Elrond had no chance to reply. Laslech, who had been enjoying the blonde’s attention, rose abruptly and looked about intently. The birds had fallen quiet, and the air was filled with the soft roar of the ocean. A sprinkling of stars shone in the darkest portion of a sky that shaded from palest amethyst through to indigo. The Time of the Elves the Secondborn called it, or so Elros had once told Gil-galad. Moments later a figure came into view between trees that stood stark and dark against the fading light. The dog moved closer to the Half-elf, awaiting instructions.

“Quiet girl, all’s well.” He rested a hand on her neck, and she subsided at once. Elrond had spent months training her to do this, and was proud of the result; she obeyed when he told her someone could be trusted, but still kept careful watch in case he had been mistaken in his judgement.

The newcomer was an Elf of indeterminate age, tall with pale, silky hair and clad in the sensible, nondescript clothing favoured by the Wanderers. Gil-galad rose to his feet with a polite nod and stepped back. Close beside him, Glorfindel murmured, “I thought Gildor would come himself. I’ve not seen him since Tirion.”

Gil shook his head. “No, it’s better this way. Avoids setting him apart even more than his birth and rank do already.”

The Elf inclined his head courteously to the High King before turning his attention to the youngling who matched the description he had been given. “Elrond Eärendilion? My name is Meduivîr, I was sent to guide you. Are you ready to leave? ”

Elrond offered a quick bow in return. “I’m ready. If I can have a moment to greet my cousin…?”

Meduivîr nodded, a brief inclination of the head. “Quickly, if you will,” he replied. “We need to take the ferry as far as Mithlond and it sails on the turn of the tide.”

Elrond stowed the flask in his pack, retrieved the unsatisfactory knife, then turned to face Gil-galad. They studied one another for a minute, then the King’s lips twitched into a smile. “It’s only half a year,” he pointed out. “Barely any time at all. Go, take all you can from the experience. Make sure you give equally of yourself in return.”

Elrond nodded, suddenly very unsure now that the time had arrived. Gil-galad rested a hand firmly on his shoulder and said quietly, “Honour the house training Maglor gave you and always remember who you are, Gil-ion, son of a star. Send me word where you can.”

Elrond, his resentment temporarily forgotten, was horrified to discover a lump in his throat and a suspicious wetness afflicting his eyes. He blinked quickly and cleared his throat. “Thank you, Sire, I’ll do that.”

“You’re probably old enough to call me Ereinion,” Gil-galad pointed out gruffly, giving the Half-elf’s shoulder a light shake.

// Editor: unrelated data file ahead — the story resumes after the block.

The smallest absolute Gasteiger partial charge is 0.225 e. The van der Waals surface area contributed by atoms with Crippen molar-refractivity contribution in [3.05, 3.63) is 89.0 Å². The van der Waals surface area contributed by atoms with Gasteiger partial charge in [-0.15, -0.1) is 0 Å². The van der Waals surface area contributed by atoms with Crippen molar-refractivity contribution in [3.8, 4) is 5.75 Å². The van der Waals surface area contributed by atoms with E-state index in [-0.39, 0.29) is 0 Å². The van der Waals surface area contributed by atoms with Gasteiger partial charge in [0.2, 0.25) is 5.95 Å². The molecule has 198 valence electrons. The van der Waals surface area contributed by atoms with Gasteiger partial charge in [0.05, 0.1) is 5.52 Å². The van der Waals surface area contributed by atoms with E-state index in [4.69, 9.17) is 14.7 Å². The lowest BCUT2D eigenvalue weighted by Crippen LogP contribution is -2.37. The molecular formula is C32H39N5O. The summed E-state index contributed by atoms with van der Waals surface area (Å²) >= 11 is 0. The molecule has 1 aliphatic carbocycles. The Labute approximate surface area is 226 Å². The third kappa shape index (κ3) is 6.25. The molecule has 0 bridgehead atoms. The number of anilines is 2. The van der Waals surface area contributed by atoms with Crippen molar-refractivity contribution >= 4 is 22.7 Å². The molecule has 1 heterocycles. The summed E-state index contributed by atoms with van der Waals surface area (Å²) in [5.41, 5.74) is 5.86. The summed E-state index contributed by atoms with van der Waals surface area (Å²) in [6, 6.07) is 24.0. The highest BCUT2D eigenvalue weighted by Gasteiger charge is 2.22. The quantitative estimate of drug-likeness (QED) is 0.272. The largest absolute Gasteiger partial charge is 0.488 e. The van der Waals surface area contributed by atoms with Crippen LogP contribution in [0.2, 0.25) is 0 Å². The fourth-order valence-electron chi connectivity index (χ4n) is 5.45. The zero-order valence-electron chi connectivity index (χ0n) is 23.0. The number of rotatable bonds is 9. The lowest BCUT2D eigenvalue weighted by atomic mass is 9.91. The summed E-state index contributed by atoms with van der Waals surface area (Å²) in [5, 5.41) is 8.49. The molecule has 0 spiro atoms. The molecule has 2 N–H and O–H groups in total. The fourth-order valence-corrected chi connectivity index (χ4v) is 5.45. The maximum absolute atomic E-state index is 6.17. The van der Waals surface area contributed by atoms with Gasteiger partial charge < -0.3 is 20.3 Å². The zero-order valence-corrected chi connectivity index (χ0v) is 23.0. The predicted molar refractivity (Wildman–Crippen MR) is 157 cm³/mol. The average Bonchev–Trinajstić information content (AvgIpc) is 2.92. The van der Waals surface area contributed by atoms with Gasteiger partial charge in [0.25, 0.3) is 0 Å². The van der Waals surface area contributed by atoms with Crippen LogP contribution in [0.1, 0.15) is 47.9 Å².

Elrond tried a smile. “I need to feel my way into that,” he admitted. His expression became earnest. “Laslech - can you find someone to look after her? Please? I should never have trusted Bainon but he really seemed to like her and…”

“I’ll look after her.” Glorfindel had been leaning against the wall beside the window, trying to be unobtrusive. “You can’t just vanish and let a stranger take her in, and she’s known me since she was a pup.”

Elrond turned to him, his face lighting with gratitude. “You really don’t mind?”

Despite having spoken without thought, Glorfindel proffered a sunny smile and shook his head. “No problem,” he declared. ”I’ll see to her.”

“Aren’t you going over to Harlond to inspect the garrison next month …?” Gil-galad asked, slightly taken aback.

Glorfindel silenced him with a look. “We’ll manage fine,” he told Elrond firmly. “Even if I end up taking her with me.” He was about to say more, but found himself enveloped in an unexpected hug.

“Thank you,” Elrond breathed in his ear. “She would have hated living with the grooms.” He hurriedly released Glorfindel from the unaccustomed embrace as the lump in his throat showed signs of returning. “Um… her blanket and bowl are by the door, she eats twice a day - Meluieth in the kitchens knows what and how much/ And…”

“And she’s used to a walk in the evenings, yes I know,” Glorfindel smiled. “Go. You have nothing to worry about. She and I will find our way.”

As he spoke he unfastened the sheathed knife he habitually wore alongside his sword. It had been a gift from his cousin Galadriel, which meant it was of the finest workmanship available in Lindon: the hilt of polished bone was ridged and ornamented to offer a firm grip, the blade honed to razor sharpness. The leather sheath was worked with a design of flowers tinted a light but unmistakable yellow.

“Here,” he said. “Take this. Blunt knives - what will they think of us city dwellers?” When Elrond stared in confusion at the proffered gift, Glorfindel stepped forward and attached the sheath to the Half-elf’s belt, buckling the strap firmly through the empty slot next to the short, business-like sword he wore.

Meduivîr moved restlessly, unwilling to intrude on the farewells but aware that the ferry might soon leave without them. The movement caught Glorfindel’s eye, and he nodded briskly. “You need to go,” he told Elrond. “Take care, try and stay out of trouble. And look after my knife.”

Elrond still looked troubled. “Erestor…” he began, not sure what to say or how to say it.

“I’ll let him know where you are and for how long,” Gil-galad assured him. “He requested further instructions; I’ll add a personal note. Now go, you’ll miss the ferry.”

Elrond settled the pack on his back and bent to give Laslech’s head a quick rub. “You take care of Glori,” he told her softly. “Be a good girl. I’ll be home soon.”